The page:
So we have the genesis here of the thing itself—a “pure or natural object with an essence of [its] own”—from its capture and discovery through to its death when it is stuffed (akin to Borges’s embalming) and a process is initiated wherein it is catalogued and subjected to extensive “documentography” according to the established taxonomy of “Homo documentator.” “Homo documentator” creates detailed portraits of the creature (perhaps using a very fine camelhair brush as in Borges’s encyclopaedia) for inclusion in the classificatory system, records its unique markings, the sound of its voice, whatever aspects of the creatures essence can be readily captured. Once in the system, whether by means of artistic plates outlining specifics of the species, or in the form of photographs and sound recording, and so on, it becomes a de-facto document (de-facto data), and its documentability is exhausted only when the taxonomical system employed by the documentalist has itself been exhausted.
But who has designed this taxonomical system? Who is responsible for deciding what facets of the antelope are important and what not? Are items perhaps ever considered important solely because they are facile to document? And who is to say that this same sad and now stuffed antelope could not also be classified as fabulous (or, once fabulous, had you encountered it in the wild)? Further still, surely this creature, like all creatures when viewed from a certain perspective, could be included in Borges’s category for animals that “from a long way off look like flies.” The point is that the system of taxonomy is not objective, and our conceptions of the facets that are important or unimportant can and have been influenced by the hierarchies imposed upon them by the person or persons responsible for compiling them.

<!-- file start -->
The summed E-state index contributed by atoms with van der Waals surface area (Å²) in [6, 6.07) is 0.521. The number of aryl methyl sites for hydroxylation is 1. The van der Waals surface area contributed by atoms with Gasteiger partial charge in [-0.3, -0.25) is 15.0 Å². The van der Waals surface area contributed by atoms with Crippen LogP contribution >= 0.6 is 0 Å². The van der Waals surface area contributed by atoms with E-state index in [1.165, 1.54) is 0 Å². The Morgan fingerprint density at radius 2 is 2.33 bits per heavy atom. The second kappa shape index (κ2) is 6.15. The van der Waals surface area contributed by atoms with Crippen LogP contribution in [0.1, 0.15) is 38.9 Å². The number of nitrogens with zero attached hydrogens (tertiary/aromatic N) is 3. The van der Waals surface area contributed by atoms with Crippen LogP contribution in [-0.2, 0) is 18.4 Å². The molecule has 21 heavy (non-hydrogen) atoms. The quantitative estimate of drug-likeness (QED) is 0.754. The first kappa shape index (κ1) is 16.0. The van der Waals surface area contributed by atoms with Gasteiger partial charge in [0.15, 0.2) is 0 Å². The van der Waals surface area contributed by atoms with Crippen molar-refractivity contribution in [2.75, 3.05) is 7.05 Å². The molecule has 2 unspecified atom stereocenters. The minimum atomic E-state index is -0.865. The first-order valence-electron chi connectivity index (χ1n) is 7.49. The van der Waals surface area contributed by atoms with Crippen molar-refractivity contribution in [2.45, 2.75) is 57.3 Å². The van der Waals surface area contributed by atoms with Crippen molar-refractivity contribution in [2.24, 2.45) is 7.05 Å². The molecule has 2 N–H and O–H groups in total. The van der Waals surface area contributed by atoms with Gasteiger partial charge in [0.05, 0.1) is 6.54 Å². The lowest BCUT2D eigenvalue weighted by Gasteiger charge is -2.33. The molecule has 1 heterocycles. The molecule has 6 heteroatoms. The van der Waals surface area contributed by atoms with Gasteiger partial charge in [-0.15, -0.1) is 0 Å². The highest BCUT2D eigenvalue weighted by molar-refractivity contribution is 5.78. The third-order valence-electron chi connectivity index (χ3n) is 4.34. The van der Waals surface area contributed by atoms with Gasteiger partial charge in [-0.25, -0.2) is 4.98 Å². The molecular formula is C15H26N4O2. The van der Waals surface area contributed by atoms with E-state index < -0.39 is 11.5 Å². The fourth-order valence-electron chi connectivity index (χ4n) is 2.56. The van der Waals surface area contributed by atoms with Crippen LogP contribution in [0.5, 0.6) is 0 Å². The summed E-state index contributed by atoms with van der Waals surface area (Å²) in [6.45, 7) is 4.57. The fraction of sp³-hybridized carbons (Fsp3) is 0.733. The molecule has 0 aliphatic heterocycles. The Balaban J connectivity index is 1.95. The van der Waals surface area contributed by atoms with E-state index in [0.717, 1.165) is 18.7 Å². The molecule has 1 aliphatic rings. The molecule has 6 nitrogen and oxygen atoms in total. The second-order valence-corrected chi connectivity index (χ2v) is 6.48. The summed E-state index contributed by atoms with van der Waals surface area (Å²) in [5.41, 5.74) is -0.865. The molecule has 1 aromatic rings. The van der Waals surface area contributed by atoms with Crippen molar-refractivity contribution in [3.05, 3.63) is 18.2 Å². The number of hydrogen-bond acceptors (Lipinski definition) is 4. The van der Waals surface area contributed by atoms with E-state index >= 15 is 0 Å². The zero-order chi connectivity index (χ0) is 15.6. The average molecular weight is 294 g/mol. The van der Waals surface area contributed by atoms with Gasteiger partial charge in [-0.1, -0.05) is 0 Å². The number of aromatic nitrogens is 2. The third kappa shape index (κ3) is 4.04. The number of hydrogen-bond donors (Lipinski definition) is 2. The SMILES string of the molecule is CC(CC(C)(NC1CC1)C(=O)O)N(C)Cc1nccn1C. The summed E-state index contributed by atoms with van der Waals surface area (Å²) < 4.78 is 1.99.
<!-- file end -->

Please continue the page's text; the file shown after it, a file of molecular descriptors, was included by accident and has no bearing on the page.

Borgman in “What Are Data?” refers us to Open Archival Information System (OAIS) for a definition of data that, once again, uses examples:
Data: A reinterpretable representation of information in a formalized manner suitable for communication, interpretation, or processing. Examples of data include a sequence of bits, a table of numbers, the characters on a page, the recording of sounds made by a person speaking, or a moon rock specimen.
This, like most definitions of data, seems relatively reasonable at first, naturally the characters on a page are going to qualify as data, and so if they do, they are or can be encoded as such. But what about the page itself? What about the materials on the page that do not qualify as characters? What about doodles? Pen-tests? Scribbles, drawings, additions and other contextually specific parlipomena? How do we encode these? And, if we decide not to, why do we decide not to, and who—if anyone—holds us accountable for that decision? Because such a decision, inconsequential though it may seem at first, could effect and limit future scholars.
And this is what I am attempting to tease out as part of my contribution to the KPLEX Project: why and how did certain conceptions of data become acceptable or dominant in certain circles, and, going forward, as we move towards bigger data infrastructures for the humanities, is there a way for us to ensure that the thing itself, in all its complex idiosyncratic fabulousness, remains visible, and available to the researcher?
 Briet et al., What Is Documentation?, 24.
 Ibid., 10.
 Ibid., 10.
 Borgman, “Big Data, Little Data, No Data,” 18.
 Briet et al., What Is Documentation?, 29.
 Borgman, “Big Data, Little Data, No Data,” 20, emphasis in original.
The Featured Image was borrowed from Natascha Schwarz’s illustrated edition of Borges’s Book of Imaginary Beings: https://www.behance.net/gallery/10823485/Jorge-Luis-Borges-Book-of-Imaginary-Beings